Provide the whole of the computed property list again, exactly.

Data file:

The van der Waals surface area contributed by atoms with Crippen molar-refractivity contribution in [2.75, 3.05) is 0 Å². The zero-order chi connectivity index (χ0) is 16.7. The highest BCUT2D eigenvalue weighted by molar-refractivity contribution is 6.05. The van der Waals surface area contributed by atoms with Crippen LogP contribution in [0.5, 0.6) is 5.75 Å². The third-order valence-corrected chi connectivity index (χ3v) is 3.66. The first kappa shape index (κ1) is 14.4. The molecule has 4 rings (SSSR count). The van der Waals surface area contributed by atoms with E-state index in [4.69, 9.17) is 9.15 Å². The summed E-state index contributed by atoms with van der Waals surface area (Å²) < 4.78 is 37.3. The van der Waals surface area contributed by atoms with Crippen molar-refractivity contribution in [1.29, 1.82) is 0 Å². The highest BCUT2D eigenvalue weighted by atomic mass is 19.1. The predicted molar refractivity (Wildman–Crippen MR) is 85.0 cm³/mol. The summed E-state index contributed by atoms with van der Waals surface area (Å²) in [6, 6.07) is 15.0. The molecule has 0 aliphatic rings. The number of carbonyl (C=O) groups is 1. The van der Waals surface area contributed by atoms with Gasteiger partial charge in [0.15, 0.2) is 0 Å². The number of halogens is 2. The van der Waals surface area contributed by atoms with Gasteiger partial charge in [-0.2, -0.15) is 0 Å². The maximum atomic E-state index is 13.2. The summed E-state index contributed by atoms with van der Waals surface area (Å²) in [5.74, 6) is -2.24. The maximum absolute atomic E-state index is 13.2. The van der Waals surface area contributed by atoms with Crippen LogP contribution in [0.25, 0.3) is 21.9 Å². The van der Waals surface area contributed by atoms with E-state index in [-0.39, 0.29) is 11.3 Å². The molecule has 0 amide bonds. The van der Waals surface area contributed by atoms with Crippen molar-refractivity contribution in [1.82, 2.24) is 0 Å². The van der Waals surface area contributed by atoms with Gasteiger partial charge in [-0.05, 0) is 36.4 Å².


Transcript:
The van der Waals surface area contributed by atoms with Crippen molar-refractivity contribution in [2.75, 3.05) is 0 Å². The zero-order chi connectivity index (χ0) is 16.7. The highest BCUT2D eigenvalue weighted by molar-refractivity contribution is 6.05. The van der Waals surface area contributed by atoms with Crippen LogP contribution in [0.5, 0.6) is 5.75 Å². The third-order valence-corrected chi connectivity index (χ3v) is 3.66. The first kappa shape index (κ1) is 14.4. The molecule has 4 rings (SSSR count). The van der Waals surface area contributed by atoms with E-state index in [4.69, 9.17) is 9.15 Å². The summed E-state index contributed by atoms with van der Waals surface area (Å²) < 4.78 is 37.3. The van der Waals surface area contributed by atoms with Crippen molar-refractivity contribution in [1.29, 1.82) is 0 Å². The highest BCUT2D eigenvalue weighted by atomic mass is 19.1. The predicted molar refractivity (Wildman–Crippen MR) is 85.0 cm³/mol. The summed E-state index contributed by atoms with van der Waals surface area (Å²) in [6, 6.07) is 15.0. The molecule has 0 aliphatic rings. The number of carbonyl (C=O) groups is 1. The van der Waals surface area contributed by atoms with Gasteiger partial charge in [0.15, 0.2) is 0 Å². The number of halogens is 2. The van der Waals surface area contributed by atoms with Gasteiger partial charge in [-0.2, -0.15) is 0 Å². The maximum atomic E-state index is 13.2. The summed E-state index contributed by atoms with van der Waals surface area (Å²) in [5.74, 6) is -2.24. The maximum absolute atomic E-state index is 13.2. The van der Waals surface area contributed by atoms with Crippen LogP contribution in [0.25, 0.3) is 21.9 Å². The van der Waals surface area contributed by atoms with E-state index in [-0.39, 0.29) is 11.3 Å². The molecule has 0 amide bonds. The van der Waals surface area contributed by atoms with Crippen molar-refractivity contribution in [1.82, 2.24) is 0 Å². The van der Waals surface area contributed by atoms with Gasteiger partial charge in [-0.05, 0) is 36.4 Å².